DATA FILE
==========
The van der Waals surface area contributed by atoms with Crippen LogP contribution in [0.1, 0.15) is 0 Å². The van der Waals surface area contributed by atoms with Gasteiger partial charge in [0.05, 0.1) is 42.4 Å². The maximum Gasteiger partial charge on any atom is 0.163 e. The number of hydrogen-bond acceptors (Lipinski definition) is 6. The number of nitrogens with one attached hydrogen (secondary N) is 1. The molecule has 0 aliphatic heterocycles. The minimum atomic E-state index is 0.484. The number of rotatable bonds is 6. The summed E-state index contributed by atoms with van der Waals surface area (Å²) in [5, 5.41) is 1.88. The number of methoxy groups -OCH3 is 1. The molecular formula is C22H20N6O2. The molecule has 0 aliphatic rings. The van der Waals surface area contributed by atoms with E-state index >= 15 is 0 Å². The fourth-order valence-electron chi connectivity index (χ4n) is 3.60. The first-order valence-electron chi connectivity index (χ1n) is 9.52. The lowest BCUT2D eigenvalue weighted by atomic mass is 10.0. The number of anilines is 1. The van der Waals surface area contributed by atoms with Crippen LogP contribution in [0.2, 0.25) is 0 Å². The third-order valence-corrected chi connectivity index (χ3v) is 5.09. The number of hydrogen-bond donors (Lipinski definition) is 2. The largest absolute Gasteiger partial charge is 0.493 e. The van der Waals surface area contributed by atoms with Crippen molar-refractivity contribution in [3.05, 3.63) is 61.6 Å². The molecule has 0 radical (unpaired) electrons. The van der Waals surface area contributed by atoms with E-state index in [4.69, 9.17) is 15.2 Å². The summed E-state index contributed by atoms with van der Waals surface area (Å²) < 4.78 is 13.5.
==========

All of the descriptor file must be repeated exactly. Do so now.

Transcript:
The van der Waals surface area contributed by atoms with Crippen LogP contribution in [0.1, 0.15) is 0 Å². The van der Waals surface area contributed by atoms with Gasteiger partial charge in [0.05, 0.1) is 42.4 Å². The maximum Gasteiger partial charge on any atom is 0.163 e. The number of hydrogen-bond acceptors (Lipinski definition) is 6. The number of nitrogens with one attached hydrogen (secondary N) is 1. The molecule has 0 aliphatic heterocycles. The minimum atomic E-state index is 0.484. The number of rotatable bonds is 6. The summed E-state index contributed by atoms with van der Waals surface area (Å²) in [5, 5.41) is 1.88. The number of methoxy groups -OCH3 is 1. The molecular formula is C22H20N6O2. The molecule has 0 aliphatic rings. The van der Waals surface area contributed by atoms with E-state index >= 15 is 0 Å². The fourth-order valence-electron chi connectivity index (χ4n) is 3.60. The first-order valence-electron chi connectivity index (χ1n) is 9.52. The lowest BCUT2D eigenvalue weighted by atomic mass is 10.0. The number of anilines is 1. The van der Waals surface area contributed by atoms with Crippen LogP contribution in [0.2, 0.25) is 0 Å². The third-order valence-corrected chi connectivity index (χ3v) is 5.09. The number of hydrogen-bond donors (Lipinski definition) is 2. The largest absolute Gasteiger partial charge is 0.493 e. The van der Waals surface area contributed by atoms with Crippen molar-refractivity contribution in [3.05, 3.63) is 61.6 Å². The molecule has 0 radical (unpaired) electrons. The van der Waals surface area contributed by atoms with E-state index in [4.69, 9.17) is 15.2 Å². The summed E-state index contributed by atoms with van der Waals surface area (Å²) < 4.78 is 13.5.